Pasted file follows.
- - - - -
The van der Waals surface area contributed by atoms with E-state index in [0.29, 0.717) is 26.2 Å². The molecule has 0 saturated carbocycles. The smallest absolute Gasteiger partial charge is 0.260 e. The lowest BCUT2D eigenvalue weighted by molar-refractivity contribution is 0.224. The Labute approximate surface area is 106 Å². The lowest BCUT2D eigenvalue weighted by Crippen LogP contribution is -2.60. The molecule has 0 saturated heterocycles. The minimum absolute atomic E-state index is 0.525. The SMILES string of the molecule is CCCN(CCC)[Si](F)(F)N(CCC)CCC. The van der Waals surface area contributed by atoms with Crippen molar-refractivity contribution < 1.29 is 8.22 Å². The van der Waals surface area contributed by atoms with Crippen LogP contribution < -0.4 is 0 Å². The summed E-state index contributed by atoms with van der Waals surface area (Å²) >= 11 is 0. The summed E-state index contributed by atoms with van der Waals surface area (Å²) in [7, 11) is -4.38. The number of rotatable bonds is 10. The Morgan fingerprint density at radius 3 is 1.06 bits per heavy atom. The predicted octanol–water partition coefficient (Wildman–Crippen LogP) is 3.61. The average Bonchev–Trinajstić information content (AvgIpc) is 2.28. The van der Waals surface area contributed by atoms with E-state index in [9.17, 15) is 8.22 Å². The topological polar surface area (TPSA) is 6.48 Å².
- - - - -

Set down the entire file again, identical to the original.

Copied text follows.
The van der Waals surface area contributed by atoms with E-state index in [0.29, 0.717) is 26.2 Å². The molecule has 0 saturated carbocycles. The smallest absolute Gasteiger partial charge is 0.260 e. The lowest BCUT2D eigenvalue weighted by molar-refractivity contribution is 0.224. The Labute approximate surface area is 106 Å². The lowest BCUT2D eigenvalue weighted by Crippen LogP contribution is -2.60. The molecule has 0 saturated heterocycles. The minimum absolute atomic E-state index is 0.525. The SMILES string of the molecule is CCCN(CCC)[Si](F)(F)N(CCC)CCC. The van der Waals surface area contributed by atoms with Crippen molar-refractivity contribution < 1.29 is 8.22 Å². The van der Waals surface area contributed by atoms with Crippen LogP contribution < -0.4 is 0 Å². The summed E-state index contributed by atoms with van der Waals surface area (Å²) >= 11 is 0. The summed E-state index contributed by atoms with van der Waals surface area (Å²) in [7, 11) is -4.38. The number of rotatable bonds is 10. The Morgan fingerprint density at radius 3 is 1.06 bits per heavy atom. The predicted octanol–water partition coefficient (Wildman–Crippen LogP) is 3.61. The average Bonchev–Trinajstić information content (AvgIpc) is 2.28. The van der Waals surface area contributed by atoms with E-state index in [9.17, 15) is 8.22 Å². The topological polar surface area (TPSA) is 6.48 Å².